There have been more than 300,000 temporary contracts in the Balearics this year. | Archive


A court decision last week in the Basque Country could have a profound effect on labour relations nationally. The Basque court's decision draws on a ruling by the European Court of Justice in September regarding temporary and permanent employment contracts. Essentially, this gives equal rights when a contract is terminated.

There has been no impact of this ruling in the Balearics as yet, but the UGT union is planning on launching a campaign to let temporary workers know that they should receive higher compensation. The union says that there have been more than 300,000 temporary contracts in the Balearics this year.

The Basque case had to do with a research worker who received the equivalent of twelve days (per year) compensation at the end of a three-year contract. This was taken to the courts, and the Basque High Court has now ruled that the person concerned should receive the equivalent of twenty days for each year of the contract.

The European Court of Justice has concluded that Spanish law is discriminatory, as temporary staff do not receive the same treatment as those on fixed contracts, who are entitled to the twenty days settlement.

Ana Landero of the UGT says that this should apply to both the public and the private sector; there are any number of interim staff taken on by public authorities. She suggests that some 15,000 of these temporary employees in the public sector could benefit as a consequence of the ruling in the event that an appeal is made to the courts.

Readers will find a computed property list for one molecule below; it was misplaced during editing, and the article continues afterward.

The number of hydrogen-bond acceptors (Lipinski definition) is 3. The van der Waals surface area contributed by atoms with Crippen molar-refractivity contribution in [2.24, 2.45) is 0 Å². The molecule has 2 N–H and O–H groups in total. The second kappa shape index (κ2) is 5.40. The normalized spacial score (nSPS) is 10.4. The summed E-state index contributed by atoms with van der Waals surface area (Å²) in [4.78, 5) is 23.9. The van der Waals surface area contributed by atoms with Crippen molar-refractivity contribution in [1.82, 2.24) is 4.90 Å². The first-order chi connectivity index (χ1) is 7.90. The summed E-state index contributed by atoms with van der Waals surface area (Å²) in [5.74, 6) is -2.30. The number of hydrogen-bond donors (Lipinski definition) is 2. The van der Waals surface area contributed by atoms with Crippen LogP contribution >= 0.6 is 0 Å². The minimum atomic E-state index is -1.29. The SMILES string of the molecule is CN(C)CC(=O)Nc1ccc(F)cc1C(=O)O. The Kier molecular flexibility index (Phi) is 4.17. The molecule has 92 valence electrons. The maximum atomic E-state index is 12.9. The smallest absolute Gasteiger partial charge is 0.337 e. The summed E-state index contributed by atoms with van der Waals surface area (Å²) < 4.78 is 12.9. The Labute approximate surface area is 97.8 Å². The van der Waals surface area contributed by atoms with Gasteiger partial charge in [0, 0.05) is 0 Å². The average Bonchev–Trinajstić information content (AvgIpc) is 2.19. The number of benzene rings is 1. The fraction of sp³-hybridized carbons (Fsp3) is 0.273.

The regional government, meanwhile, is studying cases which could be affected. The public administration ministry says that not all temporary contracts are the same.

The Balearic confederation of business associations (CAEB) says that there is some confusion and ambiguity because of the European and Basque decisions. It believes that it would be best to analyse the situation, noting that it is neither for nor against the outcomes of the courts' rulings. It supports a move by unions and the national ministry for employment and social security to study in-depth what the decisions mean and prepare a framework for dialogue that will ensure legal certainty for employers while also giving workers greater stability.

As far as the UGT is concerned, though, there is no issue. "Everyone has the right to the same compensation," insists Landero.